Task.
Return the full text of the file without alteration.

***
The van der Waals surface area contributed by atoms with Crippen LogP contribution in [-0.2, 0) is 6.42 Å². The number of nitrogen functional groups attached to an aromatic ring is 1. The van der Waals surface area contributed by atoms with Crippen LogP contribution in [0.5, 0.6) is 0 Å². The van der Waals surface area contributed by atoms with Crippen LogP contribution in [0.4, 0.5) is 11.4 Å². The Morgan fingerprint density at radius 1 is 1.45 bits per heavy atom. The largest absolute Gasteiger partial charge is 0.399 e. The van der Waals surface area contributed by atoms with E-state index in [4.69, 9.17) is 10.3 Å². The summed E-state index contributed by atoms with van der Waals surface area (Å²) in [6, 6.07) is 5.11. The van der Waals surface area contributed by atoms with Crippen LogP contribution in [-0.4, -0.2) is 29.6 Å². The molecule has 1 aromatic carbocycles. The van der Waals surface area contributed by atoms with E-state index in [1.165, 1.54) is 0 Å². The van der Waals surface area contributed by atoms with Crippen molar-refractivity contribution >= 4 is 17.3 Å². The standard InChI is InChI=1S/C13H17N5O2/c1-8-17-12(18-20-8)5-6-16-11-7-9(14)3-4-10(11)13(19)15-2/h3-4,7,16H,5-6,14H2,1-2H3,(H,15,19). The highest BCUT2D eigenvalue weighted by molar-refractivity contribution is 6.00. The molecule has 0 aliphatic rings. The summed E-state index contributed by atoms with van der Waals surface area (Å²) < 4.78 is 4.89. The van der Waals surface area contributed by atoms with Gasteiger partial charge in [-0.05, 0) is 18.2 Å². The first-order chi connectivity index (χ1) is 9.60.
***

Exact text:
The van der Waals surface area contributed by atoms with Crippen LogP contribution in [-0.2, 0) is 6.42 Å². The number of nitrogen functional groups attached to an aromatic ring is 1. The van der Waals surface area contributed by atoms with Crippen LogP contribution in [0.5, 0.6) is 0 Å². The van der Waals surface area contributed by atoms with Crippen LogP contribution in [0.4, 0.5) is 11.4 Å². The Morgan fingerprint density at radius 1 is 1.45 bits per heavy atom. The largest absolute Gasteiger partial charge is 0.399 e. The van der Waals surface area contributed by atoms with E-state index in [4.69, 9.17) is 10.3 Å². The summed E-state index contributed by atoms with van der Waals surface area (Å²) in [6, 6.07) is 5.11. The van der Waals surface area contributed by atoms with Crippen LogP contribution in [-0.4, -0.2) is 29.6 Å². The molecule has 1 aromatic carbocycles. The van der Waals surface area contributed by atoms with E-state index in [1.165, 1.54) is 0 Å². The van der Waals surface area contributed by atoms with Crippen molar-refractivity contribution >= 4 is 17.3 Å². The standard InChI is InChI=1S/C13H17N5O2/c1-8-17-12(18-20-8)5-6-16-11-7-9(14)3-4-10(11)13(19)15-2/h3-4,7,16H,5-6,14H2,1-2H3,(H,15,19). The highest BCUT2D eigenvalue weighted by molar-refractivity contribution is 6.00. The molecule has 0 aliphatic rings. The summed E-state index contributed by atoms with van der Waals surface area (Å²) < 4.78 is 4.89. The van der Waals surface area contributed by atoms with Gasteiger partial charge in [-0.05, 0) is 18.2 Å². The first-order chi connectivity index (χ1) is 9.60.